By Mark Waite
TONOPAH — People having to wait for inspections before they move into their mobile homes may be a thing of the past.
An agreement approved by Nye County Commissioners Jan. 7 with the Nevada Manufactured Housing Division allows the county to inspect the installation of all manufactured, mobile homes and commercial coaches.
The need is more critical in the remote areas of northern Nye County. Brent Steed, senior building inspector for Charles Abbott and Associates, the firm that handles county building inspections in Pahrump, said his company hired a part-time inspector who is working as needed in Tonopah two days per week.
While the need is growing urgent in the Tonopah area, where projects like the Crescent Dunes solar plant are getting under way, the action also means Charles Abbott will be doing both county and state inspections in southern Nye County.
“The state has lost a lot of folks so they can’t respond in a timely manner to a lot of these people,” Steed said. “You’re trying to get in your house, you can’t wait a month.”
Power companies won’t hook up electricity until after a manufactured home is inspected, he said.
“They’re waiting more than 30 days now, which is not acceptable if they want a place to live. It’s pretty sad. We’ve been working on this for over a year to try to get it resolved,” Steed said.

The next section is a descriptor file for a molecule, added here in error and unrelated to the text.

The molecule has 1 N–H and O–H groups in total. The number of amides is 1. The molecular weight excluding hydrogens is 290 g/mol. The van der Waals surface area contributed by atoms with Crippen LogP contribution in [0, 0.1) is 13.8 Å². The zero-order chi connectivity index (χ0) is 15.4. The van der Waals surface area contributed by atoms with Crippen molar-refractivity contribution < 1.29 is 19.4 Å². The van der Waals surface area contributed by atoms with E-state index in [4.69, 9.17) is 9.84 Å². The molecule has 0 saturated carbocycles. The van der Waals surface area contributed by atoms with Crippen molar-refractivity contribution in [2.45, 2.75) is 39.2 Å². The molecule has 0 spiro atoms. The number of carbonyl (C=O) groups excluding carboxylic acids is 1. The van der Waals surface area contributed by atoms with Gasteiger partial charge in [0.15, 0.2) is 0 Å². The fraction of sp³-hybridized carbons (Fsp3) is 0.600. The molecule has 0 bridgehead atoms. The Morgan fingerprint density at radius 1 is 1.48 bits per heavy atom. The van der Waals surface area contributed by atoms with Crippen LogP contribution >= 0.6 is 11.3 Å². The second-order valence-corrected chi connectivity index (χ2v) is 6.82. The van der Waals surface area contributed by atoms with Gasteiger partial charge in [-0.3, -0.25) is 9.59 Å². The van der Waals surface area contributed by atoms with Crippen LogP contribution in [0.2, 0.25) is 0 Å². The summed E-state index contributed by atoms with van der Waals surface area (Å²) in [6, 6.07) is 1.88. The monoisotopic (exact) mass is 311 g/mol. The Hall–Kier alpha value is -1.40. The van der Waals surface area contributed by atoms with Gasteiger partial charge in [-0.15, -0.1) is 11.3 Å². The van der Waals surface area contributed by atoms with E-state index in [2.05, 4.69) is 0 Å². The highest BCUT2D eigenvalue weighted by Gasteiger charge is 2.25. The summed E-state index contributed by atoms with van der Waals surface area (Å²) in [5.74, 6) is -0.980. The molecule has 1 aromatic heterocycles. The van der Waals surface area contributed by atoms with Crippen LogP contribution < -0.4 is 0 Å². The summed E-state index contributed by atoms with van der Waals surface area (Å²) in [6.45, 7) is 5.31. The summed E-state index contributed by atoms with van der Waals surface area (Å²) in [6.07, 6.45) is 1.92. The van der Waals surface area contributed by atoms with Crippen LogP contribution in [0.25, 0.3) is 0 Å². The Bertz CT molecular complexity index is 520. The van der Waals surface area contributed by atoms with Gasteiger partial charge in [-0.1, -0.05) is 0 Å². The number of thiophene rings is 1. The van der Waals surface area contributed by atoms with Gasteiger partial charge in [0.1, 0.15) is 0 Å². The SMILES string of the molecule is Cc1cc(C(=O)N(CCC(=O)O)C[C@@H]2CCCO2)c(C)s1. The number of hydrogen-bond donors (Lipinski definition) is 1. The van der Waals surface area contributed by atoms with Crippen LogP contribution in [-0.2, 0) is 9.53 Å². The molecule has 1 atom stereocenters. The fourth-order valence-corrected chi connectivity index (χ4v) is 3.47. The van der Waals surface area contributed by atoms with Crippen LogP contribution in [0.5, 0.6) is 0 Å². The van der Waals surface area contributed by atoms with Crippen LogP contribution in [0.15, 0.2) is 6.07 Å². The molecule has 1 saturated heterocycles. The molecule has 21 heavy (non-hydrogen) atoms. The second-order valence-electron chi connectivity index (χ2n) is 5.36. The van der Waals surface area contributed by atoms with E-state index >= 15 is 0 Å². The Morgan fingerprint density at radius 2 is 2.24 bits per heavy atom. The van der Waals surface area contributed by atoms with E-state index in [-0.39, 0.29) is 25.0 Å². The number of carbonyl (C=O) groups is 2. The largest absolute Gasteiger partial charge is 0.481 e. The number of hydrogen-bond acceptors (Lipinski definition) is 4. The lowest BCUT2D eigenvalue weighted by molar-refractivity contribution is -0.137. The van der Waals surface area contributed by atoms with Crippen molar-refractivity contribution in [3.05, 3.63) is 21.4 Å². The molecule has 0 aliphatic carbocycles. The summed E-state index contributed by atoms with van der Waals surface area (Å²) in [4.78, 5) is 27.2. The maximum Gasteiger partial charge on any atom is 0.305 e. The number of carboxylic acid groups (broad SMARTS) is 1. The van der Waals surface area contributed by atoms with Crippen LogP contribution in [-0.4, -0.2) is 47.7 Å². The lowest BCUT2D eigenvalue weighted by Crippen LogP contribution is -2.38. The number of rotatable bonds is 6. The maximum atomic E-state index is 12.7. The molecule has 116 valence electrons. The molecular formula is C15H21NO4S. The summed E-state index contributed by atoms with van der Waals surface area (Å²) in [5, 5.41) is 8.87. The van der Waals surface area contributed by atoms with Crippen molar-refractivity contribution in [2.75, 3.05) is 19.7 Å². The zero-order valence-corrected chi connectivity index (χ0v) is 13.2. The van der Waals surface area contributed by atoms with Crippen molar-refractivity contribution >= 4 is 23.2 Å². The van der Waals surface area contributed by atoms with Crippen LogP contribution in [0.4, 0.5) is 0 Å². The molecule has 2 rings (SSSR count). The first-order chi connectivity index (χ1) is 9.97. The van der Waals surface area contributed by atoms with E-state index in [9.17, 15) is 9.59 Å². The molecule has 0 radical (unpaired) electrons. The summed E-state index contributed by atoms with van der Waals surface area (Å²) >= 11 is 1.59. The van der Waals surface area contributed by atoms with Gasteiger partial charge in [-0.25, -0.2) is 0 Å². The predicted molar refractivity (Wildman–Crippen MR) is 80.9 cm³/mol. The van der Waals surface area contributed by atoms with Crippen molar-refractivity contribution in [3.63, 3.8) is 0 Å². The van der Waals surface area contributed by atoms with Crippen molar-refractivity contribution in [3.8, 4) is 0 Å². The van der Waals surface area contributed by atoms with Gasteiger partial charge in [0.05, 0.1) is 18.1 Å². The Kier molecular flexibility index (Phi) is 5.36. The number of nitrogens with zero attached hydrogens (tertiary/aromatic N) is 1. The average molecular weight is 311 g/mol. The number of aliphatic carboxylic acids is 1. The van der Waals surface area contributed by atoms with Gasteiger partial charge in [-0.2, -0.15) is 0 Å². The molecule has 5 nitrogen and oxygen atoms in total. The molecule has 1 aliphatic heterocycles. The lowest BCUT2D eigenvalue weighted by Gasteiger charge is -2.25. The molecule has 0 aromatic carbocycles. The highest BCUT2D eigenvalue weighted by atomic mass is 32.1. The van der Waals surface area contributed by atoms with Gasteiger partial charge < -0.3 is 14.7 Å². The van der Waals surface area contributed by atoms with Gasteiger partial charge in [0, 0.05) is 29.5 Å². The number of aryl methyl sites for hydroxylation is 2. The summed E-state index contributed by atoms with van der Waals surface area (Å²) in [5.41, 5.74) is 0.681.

His company could be contracted to do inspection work in other counties, he said, as small counties like Esmeralda County expressed an interest.
“Most of it has been Tonopah. But when other places found out that we were doing it, they started inquiring if we would help them also,” Steed said.
People paying for an inspection won’t have to pay the travel costs for an inspector from Las Vegas to come up to Tonopah, which amounts to about $500, he said. Inspectors from Carson City and Elko also sometimes make the trip to outlying areas of Central Nevada.
“So instead of costing them $700 to $800 it’s going to cost them $250. We already got a part-time guy up there so it will just open the office one day a week and do inspections on that day and then he’s got other duties,” Steed said.
Back in August 2011, county commissioners approved a letter to Jim Deprosse, director of the State of Nevada Manufactured Housing Division, asking for responsibility to enforce manufactured housing statutes and regulations. Inspectors from Charles Abbott and Associates underwent training on doing the inspections. Former County Manager Rick Osborne recommended sending the letter at the time Charles Abbott was given a five-year extension on their building inspection contract with Nye County.
County Manager Pam Webster told commissioners this month the state is requesting a 5 percent fee, to cover any follow-up complaints. The plan is for a hub in Tonopah and a hub in Pahrump, she said, so travel costs wouldn’t be assessed.
“That’s a huge plus, given the fact that the state expense for travel is significant,” Webster said. “It would enable them to be inspected on a regular basis not wait until there’s enough to be accumulated.”
Commissioner Butch Borasky said he’s been involved in setting manufactured homes for 16 years and it’s always been a huge inconvenience, especially in northern Nye County, to get an inspection.